Country for PR: United States
Contributor: PR Newswire New York
Friday, July 30 2021 - 05:58
Highlights From The Alzheimer's Association International Conference 2021
DENVER, July 30, 2021 /PRNewswire-AsiaNet/ --

Research presented at the Alzheimer's Association International Conference(R) ( ) (AAIC(R)) 2021 suggests COVID-19 is associated with long-term 
cognitive dysfunction and acceleration of Alzheimer's disease pathology and 
symptoms. These studies were among several pieces of groundbreaking research 
featured at AAIC 2021.

Logo - 

"These new data point to disturbing trends showing COVID-19 infections leading 
to lasting cognitive impairment and even Alzheimer's symptoms," said Heather 
Snyder, Ph.D., Alzheimer's Association vice president of medical and scientific 
relations. "With more than 190 million cases and over 4 million deaths 
worldwide, COVID-19 has devastated the entire world. It is imperative that we 
continue to study what this virus is doing to our body and brain."

Other new data reported at AAIC 2021 included:

-- Improving air quality may reduce dementia risk.
-- Global prevalence of dementia is expected to nearly triple to more than 152 
million by 2050.
-- Transgender and gender nonbinary adults in the United States are more likely 
to report worsening memory and thinking, functional limitations and depression 
than cisgender individuals.
-- Communities of color, historically underrepresented in dementia research, 
are more willing to participate if they are invited, want to contribute to the 
study's goal or have a family member with dementia.

With FDA-accelerated approval of aducanumab (Aduhelm, Biogen/Eisai) for mild 
cognitive impairment (MCI) and mild Alzheimer's, there is new energy and 
interest in other treatments in the Alzheimer's/dementia therapeutic pipeline. 
Reports at AAIC 2021 included new data and analyses of the furthest advanced 
investigational anti-amyloid drugs — donanemab (Eli Lilly) and lecanemab 
(Biogen/Eisai) — plus a wide variety of other approaches, including anti-tau 
strategies, anti-inflammatory targets, and neuroprotection and regenerative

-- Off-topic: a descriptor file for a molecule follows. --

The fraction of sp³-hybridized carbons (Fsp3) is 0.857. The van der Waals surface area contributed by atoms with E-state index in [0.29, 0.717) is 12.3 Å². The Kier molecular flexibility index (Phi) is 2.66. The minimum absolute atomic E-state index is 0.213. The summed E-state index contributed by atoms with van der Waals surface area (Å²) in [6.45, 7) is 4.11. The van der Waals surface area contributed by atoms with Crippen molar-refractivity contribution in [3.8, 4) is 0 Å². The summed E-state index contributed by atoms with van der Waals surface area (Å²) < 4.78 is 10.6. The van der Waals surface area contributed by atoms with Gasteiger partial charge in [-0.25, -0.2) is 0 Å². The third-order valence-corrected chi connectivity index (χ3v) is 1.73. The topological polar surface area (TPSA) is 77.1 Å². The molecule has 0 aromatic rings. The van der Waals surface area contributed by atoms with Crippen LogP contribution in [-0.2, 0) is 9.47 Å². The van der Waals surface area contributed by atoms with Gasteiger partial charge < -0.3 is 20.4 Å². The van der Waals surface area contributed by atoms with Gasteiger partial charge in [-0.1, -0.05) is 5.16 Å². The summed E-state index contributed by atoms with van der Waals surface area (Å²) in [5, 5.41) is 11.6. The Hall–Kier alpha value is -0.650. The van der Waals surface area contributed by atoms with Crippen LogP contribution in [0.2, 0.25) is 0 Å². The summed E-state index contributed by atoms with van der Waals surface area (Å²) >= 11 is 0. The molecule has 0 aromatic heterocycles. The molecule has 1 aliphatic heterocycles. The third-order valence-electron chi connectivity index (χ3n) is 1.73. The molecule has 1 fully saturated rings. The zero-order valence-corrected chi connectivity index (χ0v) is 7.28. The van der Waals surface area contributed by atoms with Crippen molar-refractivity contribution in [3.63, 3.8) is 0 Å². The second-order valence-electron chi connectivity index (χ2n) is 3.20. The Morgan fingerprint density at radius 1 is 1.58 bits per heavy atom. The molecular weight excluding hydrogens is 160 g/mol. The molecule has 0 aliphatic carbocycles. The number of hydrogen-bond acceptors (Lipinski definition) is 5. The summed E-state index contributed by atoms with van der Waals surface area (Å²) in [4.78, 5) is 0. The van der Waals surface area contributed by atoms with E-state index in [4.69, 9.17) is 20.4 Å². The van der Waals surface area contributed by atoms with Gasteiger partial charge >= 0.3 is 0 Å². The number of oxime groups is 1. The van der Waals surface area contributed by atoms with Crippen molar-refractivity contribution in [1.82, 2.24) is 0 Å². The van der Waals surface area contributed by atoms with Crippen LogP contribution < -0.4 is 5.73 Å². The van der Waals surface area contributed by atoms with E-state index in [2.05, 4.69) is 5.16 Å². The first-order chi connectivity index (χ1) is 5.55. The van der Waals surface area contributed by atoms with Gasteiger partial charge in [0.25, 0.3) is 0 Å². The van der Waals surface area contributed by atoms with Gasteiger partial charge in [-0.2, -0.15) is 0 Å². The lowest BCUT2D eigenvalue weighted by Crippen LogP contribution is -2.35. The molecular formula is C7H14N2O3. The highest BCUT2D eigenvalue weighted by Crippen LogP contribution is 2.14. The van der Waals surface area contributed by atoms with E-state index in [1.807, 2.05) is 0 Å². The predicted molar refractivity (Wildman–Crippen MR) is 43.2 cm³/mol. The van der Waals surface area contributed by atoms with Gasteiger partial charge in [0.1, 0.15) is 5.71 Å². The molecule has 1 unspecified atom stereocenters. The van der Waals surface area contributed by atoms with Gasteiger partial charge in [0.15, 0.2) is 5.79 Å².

"As the leading voluntary health organization in Alzheimer's research, care and 
support, the Alzheimer's Association believes we're living in a new era of 
advancement. We're seeing at AAIC this year dozens of novel treatment 
approaches that are gaining momentum in clinical trials," said Maria C. 
Carrillo, Ph.D., Alzheimer's Association chief science officer. "Alzheimer's is 
a complex brain disease, and very likely will need multiple treatment 
strategies that address the disease in several different ways along the length 
of its course. These treatments, once discovered and approved, may then be 
combined into powerful combination therapies."

AAIC is the premier annual forum for presentation and discussion of the latest 
Alzheimer's and dementia research. This year's hybrid conference event took 
place both virtually and in-person in Denver and attracted over 11,000 
attendees and more than 3,000 scientific presentations.

COVID-19 Associated with Long-Term Cognitive Dysfunction, Acceleration of 
Alzheimer's Symptoms Much has been learned about SARS-CoV-2, the virus that 
causes the novel coronavirus, since the beginning of the COVID-19 pandemic. 
However, questions remain about the long-term impact of the virus on our bodies 
and brains. New data presented at AAIC 2021 from Greece and Argentina suggest 
older adults frequently suffer long-term cognitive impairment, including 
persistent lack of smell, after recovery from SARS-CoV-2 infection.

These new data are the first reports from an international consortium — 
including the Alzheimer's Association and teams from nearly 40 countries — who 
are researching COVID-19's long-term effects on the central nervous system.

Improving Air Quality Reduces Dementia Risk, Multiple Studies Suggest
Improving air quality may improve cognitive function and reduce dementia risk, 
according to several studies reported at AAIC 2021. Among the key findings are:

-- Reduction of fine particulate matter (PM2.5) and traffic-related pollutants 
(NO2) over 10 years was associated with 14% and 26% reductions, respectively, 
in dementia risk and slower cognitive decline in older U.S. women, according to 
results from the Women's Health Initiative Memory Study-Epidemiology of 
Cognitive Health Outcomes (WHIMS-ECHO).
-- In a French study, reduction of PM2.5 concentration over 10 years was 
associated with a 15% reduced risk of all-cause dementia and 17% reduced risk 
of Alzheimer's.
-- Long-term exposure to air pollutants was associated with higher beta amyloid 
levels in a large U.S. cohort, showing a possible biological connection between 
air quality and physical brain changes that define Alzheimer's disease, 
according to a team at University of Washington.

Global Dementia Cases Forecasted to Triple by 2050
Positive trends in global education access are expected to decrease dementia